Selective Licensing scheme

Many tenants in the private sector find themselves living in sub-standard conditions due to landlords’ failure to maintain their properties at an acceptable standard – electrical wiring may be unsafe, there may be damp. Although this amounts to a violation of tenants’ rights to decent accommodation, Cllr Chowney points out, they are often reluctant to complain for fear of being evicted.

The Selective Licensing scheme introduced by the council in 2015 in the wards with most private rented properties – Braybrooke, Castle, Central St Leonards, Gensing, Ore, Old Hasting and Tressell – enables the council to regulate conditions in private rented properties.

Landlords are obliged to sign up for the scheme, under which each property has to be registered. The registration fee, originally £460, is to be raised to £665 to ensure that after five years the scheme is financially neutral for the council. To date some 6,000 licences have been applied for and more than 5,000 issued.

To register, a property has to meet certain requirements – for instance, there must be a valid tenancy agreement, and the property must meet certain standards, such as having fitted smoke alarms.

To verify that these requirements are being met, council officers have to visit the property, and if they find it in an unacceptable state, they can order further inspections. This can lead to improvement notices being served on landlords, backed up where necessary by court action. In 2016/17 55 improvement notices were issued.

Voluntary agencies

Even where applicants do not qualify for rehousing, the council is still under a duty to provide them with advice and assistance, for example on where to look for alternative accommodation, or by directing them to voluntary agencies such as the Seaview Project, which helps homeless and vulnerable people, including many who slip through the net of the statutory agencies.

A rough sleeper. the number of rough sleepers in Hastings is on the increase (photo: Chris Downer, CC BY-SA 2.0/wikimedia commons).

A rough sleeper. The number of rough sleepers in Hastings is on the increase (photo: Chris Downer, CC BY-SA 2.0/wikimedia commons).

At the bottom of the pile are rough sleepers, whose efforts to keep a roof over their head have failed, leaving them out on the streets. Their numbers are rising fast – in  2016/17 221 people, including 11 females, were found to be sleeping on the streets in Hastings at some time or other, a 43% increase on the 155 found in 2015/16.

Most rough sleepers alternate between sleeping out and finding temporary relief – on a friend’s sofa, for example. On any one night there might be 25-35 people sleeping rough. Once a year in November, numbers are counted as part of a national survey of rough sleeping; last year 26 were found in Hastings, compared with 16 the previous year.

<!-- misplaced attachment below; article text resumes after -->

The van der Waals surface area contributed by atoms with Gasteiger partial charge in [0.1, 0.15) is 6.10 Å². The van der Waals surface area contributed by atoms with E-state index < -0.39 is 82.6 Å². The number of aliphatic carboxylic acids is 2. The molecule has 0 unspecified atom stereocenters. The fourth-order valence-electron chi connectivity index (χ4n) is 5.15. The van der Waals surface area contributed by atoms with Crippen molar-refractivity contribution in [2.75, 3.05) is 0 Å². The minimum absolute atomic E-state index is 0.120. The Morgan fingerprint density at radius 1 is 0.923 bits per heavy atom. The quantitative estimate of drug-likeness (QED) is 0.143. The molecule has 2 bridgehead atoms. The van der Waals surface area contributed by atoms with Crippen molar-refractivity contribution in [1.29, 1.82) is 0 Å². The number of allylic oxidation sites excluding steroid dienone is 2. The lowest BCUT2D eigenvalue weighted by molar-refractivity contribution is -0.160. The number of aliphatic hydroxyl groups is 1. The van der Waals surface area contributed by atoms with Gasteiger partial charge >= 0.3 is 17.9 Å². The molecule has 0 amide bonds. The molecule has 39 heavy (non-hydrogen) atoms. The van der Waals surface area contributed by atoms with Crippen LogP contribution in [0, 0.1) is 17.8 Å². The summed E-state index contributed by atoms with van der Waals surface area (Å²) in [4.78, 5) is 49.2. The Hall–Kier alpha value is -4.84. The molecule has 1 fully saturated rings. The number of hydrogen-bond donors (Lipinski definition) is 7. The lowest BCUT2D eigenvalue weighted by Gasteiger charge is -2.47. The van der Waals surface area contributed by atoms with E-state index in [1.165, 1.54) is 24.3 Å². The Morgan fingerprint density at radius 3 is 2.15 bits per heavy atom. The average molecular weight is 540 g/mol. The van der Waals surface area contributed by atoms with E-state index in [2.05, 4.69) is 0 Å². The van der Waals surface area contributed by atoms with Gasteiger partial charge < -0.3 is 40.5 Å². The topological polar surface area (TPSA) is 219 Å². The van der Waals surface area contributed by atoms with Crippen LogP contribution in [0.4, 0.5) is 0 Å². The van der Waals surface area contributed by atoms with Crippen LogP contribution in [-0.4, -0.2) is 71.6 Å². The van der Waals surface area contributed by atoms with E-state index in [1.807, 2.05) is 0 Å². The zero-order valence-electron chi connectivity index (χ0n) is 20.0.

As Cllr Chowney points out, there would be more sleeping rough in the winter months were it not for voluntary bodies like Snowflake, which provides food and overnight shelter. The average number given emergency accommodation by Snowflake in the winter of 2016/17 was 16 a night, while the total for the winter was 56.

If the dire effects predicted for the roll-out of universal credit turn out to be correct, the number of rough sleepers can be expected to increase in the coming winter.

An empty house before it was acquired by CPO...

An empty house before it was acquired by CPO…

Tackling empty homes

In view of the number of unoccupied houses, the council has an Empty Homes strategy for encouraging owners to bring them back into use. Since 2011, it recently reported, 621 long-term empty homes have been re-occupied. Even so, it knows of nearly 500 currently unoccupied.


...and after it was brought back into occupation (photo: HBC).

…and after it was brought back into occupation (photo: HBC).

As a last resort the council can use compulsory purchase powers to take over properties which have remained unused for more than two years. Once a property has been acquired in this way, it has to be sold at auction. This can be done with a covenant attached requiring the new owner to bring it into use. However, the original owner has to be fully compensated, and the council is unable to reclaim the costs incurred.

So a CPO – compulsory purchase order – can prove expensive, especially if a property sells at below the market rate at auction. Currently some 50 properties a year are being acquired through CPOs, at an annual cost to the council of some £50-60,000. In July the compulsory purchase of 12 properties was approved.